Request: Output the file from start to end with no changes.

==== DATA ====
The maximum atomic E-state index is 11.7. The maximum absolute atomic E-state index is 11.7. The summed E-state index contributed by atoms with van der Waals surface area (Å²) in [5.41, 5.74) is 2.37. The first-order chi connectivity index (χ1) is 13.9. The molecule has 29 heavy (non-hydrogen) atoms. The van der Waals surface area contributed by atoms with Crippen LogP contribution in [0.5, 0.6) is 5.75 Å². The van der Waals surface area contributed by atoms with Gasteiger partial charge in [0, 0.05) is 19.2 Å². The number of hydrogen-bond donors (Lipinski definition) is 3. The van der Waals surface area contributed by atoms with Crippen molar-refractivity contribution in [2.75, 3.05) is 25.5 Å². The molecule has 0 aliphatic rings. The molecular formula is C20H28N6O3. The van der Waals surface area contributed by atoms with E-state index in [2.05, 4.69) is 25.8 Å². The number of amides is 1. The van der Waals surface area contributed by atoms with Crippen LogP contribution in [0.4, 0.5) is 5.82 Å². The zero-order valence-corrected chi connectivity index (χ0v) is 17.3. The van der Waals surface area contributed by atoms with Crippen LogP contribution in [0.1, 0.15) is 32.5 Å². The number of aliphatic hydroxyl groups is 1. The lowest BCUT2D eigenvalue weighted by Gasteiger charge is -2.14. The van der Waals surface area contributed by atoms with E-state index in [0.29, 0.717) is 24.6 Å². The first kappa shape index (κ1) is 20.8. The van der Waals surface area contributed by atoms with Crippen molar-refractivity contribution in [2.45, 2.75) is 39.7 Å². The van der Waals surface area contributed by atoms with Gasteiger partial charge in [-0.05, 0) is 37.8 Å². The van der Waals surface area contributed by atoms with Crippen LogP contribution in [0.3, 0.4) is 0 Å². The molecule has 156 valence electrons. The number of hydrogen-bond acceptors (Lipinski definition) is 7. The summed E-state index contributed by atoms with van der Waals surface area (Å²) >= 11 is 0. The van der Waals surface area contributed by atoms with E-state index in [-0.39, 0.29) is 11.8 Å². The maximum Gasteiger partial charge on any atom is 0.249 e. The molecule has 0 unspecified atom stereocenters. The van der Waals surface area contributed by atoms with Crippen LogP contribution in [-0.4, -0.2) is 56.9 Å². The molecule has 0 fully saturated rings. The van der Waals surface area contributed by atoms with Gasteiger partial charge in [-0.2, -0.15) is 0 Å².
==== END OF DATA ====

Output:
The maximum atomic E-state index is 11.7. The maximum absolute atomic E-state index is 11.7. The summed E-state index contributed by atoms with van der Waals surface area (Å²) in [5.41, 5.74) is 2.37. The first-order chi connectivity index (χ1) is 13.9. The molecule has 29 heavy (non-hydrogen) atoms. The van der Waals surface area contributed by atoms with Crippen LogP contribution in [0.5, 0.6) is 5.75 Å². The van der Waals surface area contributed by atoms with Gasteiger partial charge in [0, 0.05) is 19.2 Å². The number of hydrogen-bond donors (Lipinski definition) is 3. The van der Waals surface area contributed by atoms with Crippen molar-refractivity contribution in [2.75, 3.05) is 25.5 Å². The molecule has 0 aliphatic rings. The molecular formula is C20H28N6O3. The van der Waals surface area contributed by atoms with E-state index in [2.05, 4.69) is 25.8 Å². The number of amides is 1. The van der Waals surface area contributed by atoms with Crippen LogP contribution in [0.4, 0.5) is 5.82 Å². The zero-order valence-corrected chi connectivity index (χ0v) is 17.3. The van der Waals surface area contributed by atoms with Crippen LogP contribution in [0.1, 0.15) is 32.5 Å². The number of aliphatic hydroxyl groups is 1. The lowest BCUT2D eigenvalue weighted by Gasteiger charge is -2.14. The van der Waals surface area contributed by atoms with E-state index in [0.29, 0.717) is 24.6 Å². The first kappa shape index (κ1) is 20.8. The van der Waals surface area contributed by atoms with Crippen molar-refractivity contribution in [2.45, 2.75) is 39.7 Å². The van der Waals surface area contributed by atoms with Gasteiger partial charge in [-0.05, 0) is 37.8 Å². The van der Waals surface area contributed by atoms with Crippen LogP contribution in [0.3, 0.4) is 0 Å². The molecule has 156 valence electrons. The number of hydrogen-bond acceptors (Lipinski definition) is 7. The summed E-state index contributed by atoms with van der Waals surface area (Å²) >= 11 is 0. The van der Waals surface area contributed by atoms with E-state index in [-0.39, 0.29) is 11.8 Å². The maximum Gasteiger partial charge on any atom is 0.249 e. The molecule has 0 unspecified atom stereocenters. The van der Waals surface area contributed by atoms with Crippen LogP contribution in [-0.4, -0.2) is 56.9 Å². The molecule has 0 fully saturated rings. The van der Waals surface area contributed by atoms with Gasteiger partial charge in [-0.2, -0.15) is 0 Å².